Prices also have come down so much already they have less distance to fall. During the housing boom, prices inflated much faster than incomes rose, thanks to speculation and lax lending. The ratio of home prices to annual incomes reached 1.6 at the end of June, which is below the ratio of 1.88 from 1989 to 2003, according to Moody’s Analytics.
By those metrics, prices are actually undervalued in markets that have already seen huge declines, such as Las Vegas, Phoenix and Los Angeles. But Moody’s data show that prices remain “significantly overvalued” elsewhere, including Boston; New York; Seattle; Orange County, Calif., and Charlotte, N.C. Markets in both camps face supply imbalances that will pressure prices for years.
Moody’s was right on. Las Vegas was too low relative to incomes, and Orange County was much too high. I went out to Las Vegas and bought properties due to this value imbalance.
While more tax credits aren’t likely, policy makers could still attack the supply problem by, for example, taking foreclosed homes off the market and renting them out.
An idea I endorsed in From Squatting to Renting: Another Solution to Stabilize Housing. This later developed into the REO-to-rental business model that ultimately bought thousands of residential homes before prices became too high.
Ultimately, market fundamentals will prevail “and any attempt to get around that will only be short-term,” said Susan Wachter, a professor of real estate at the University of Pennsylvania’s Wharton School. But officials should be prepared to intervene anyway, she said, if psychology spurs a downward spiral “where price declines are feeding further price declines.”
You mean if deflation psychology takes over? Good luck combating that one: Contrarian Investing and the Psychology of Deflation.
That leaves few attractive options. Prolonged intervention could backfire by creating uncertainty that keeps buyers on the sidelines. Extending foreclosure timelines also risks inducing more borrowers to default and live rent-free.
The amend-extend-pretend policy has been a fiasco: After Eight Years of Squatting, Who Absorbs the Losses?.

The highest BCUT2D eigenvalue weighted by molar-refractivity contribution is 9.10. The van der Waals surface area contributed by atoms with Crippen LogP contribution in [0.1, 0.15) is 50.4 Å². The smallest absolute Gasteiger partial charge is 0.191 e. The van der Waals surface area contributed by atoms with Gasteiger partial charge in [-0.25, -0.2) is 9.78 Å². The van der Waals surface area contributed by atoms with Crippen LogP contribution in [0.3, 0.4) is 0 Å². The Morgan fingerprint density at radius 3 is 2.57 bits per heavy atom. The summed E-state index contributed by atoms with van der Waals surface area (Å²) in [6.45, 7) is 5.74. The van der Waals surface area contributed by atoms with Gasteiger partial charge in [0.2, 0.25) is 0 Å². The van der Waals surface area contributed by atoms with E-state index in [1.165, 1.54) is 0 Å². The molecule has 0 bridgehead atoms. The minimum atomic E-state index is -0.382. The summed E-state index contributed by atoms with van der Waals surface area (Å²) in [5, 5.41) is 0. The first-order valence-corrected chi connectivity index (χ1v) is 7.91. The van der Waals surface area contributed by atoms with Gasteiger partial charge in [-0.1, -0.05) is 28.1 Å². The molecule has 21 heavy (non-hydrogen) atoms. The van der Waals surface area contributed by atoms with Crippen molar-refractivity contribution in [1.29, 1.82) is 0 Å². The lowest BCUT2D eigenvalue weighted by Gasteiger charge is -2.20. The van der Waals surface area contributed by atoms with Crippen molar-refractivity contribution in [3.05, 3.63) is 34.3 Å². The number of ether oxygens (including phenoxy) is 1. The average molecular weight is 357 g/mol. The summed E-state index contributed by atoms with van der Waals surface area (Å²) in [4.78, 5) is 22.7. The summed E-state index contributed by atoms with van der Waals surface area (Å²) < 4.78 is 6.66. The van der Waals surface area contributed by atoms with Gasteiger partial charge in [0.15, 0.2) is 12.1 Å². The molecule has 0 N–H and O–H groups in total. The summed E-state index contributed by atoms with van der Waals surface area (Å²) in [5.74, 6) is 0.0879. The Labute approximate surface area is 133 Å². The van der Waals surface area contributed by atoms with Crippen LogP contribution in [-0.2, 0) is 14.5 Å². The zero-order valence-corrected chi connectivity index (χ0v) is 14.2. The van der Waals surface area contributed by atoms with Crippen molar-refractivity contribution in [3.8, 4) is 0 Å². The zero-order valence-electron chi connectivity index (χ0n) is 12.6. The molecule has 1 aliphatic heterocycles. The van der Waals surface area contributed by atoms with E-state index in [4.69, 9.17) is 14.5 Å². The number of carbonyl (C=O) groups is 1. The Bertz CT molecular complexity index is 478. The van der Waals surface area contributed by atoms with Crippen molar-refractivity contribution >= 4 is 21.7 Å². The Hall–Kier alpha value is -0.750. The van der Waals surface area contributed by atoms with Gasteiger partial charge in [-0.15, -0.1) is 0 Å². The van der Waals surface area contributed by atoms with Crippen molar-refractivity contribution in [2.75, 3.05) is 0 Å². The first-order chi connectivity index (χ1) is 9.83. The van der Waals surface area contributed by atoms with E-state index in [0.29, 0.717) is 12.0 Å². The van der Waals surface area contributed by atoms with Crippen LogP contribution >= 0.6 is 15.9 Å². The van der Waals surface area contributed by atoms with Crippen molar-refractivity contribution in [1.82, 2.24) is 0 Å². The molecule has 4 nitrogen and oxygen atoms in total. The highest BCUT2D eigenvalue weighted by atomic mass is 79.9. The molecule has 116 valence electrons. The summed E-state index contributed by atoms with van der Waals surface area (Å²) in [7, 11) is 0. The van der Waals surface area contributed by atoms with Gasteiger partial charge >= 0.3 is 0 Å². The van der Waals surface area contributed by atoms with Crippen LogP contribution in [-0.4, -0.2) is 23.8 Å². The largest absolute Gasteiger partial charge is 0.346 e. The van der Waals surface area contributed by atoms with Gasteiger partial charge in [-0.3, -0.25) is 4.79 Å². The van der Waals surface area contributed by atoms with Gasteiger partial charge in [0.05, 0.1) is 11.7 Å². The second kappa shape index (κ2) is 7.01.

Letting the market take its medicine sounds more appealing than it did 18 months ago. But it risks saddling taxpayers and the banking system with billions more in losses and trapping more borrowers in homes on which they owe more than the house is worth.
Kudos to Nick Tamiraos for such a lucid description of the problem, and of the problems associated with all the bad solutions that have been implemented to solve the problem though mid 2010.
The housing market bottomed in early 2012 because lenders stopped foreclosing and started can-kicking with loan modifications. They morphed must-sell shadow inventory into can’t-sell cloud inventory, and it worked.
Inventory evaporated, institutional investors entered the market, and the balance of supply and demand favored the reflation of the housing bubble; we entered a gilded age of low housing inventory. The situation is the same today, and it’s likely lenders will keep this policy in place until collateral backing returns to their bubble-era bad loans.
First, the housing bubble was caused by lenders making loans with toxic terms they invented to borrowers who were not properly screened through underwriting procedures they circumvented.
Second, lenders facilitated and deepened the crash by following their loss mitigation procedures in response to the delinquencies on the unstable loans lenders never should have originated.
Third, lenders then modified their loss mitigation policies to remove the distressed supply from the MLS and create an artificial shortage of supply, a shortage that persists to this day.
Hopefully, we are back to a Housing market where prices are expensive, affordable, stable, and boring, but if we do have unnecessary excitement going forward, you can comfortably rely on the fact that it will be a direct result of some future change in lender policy.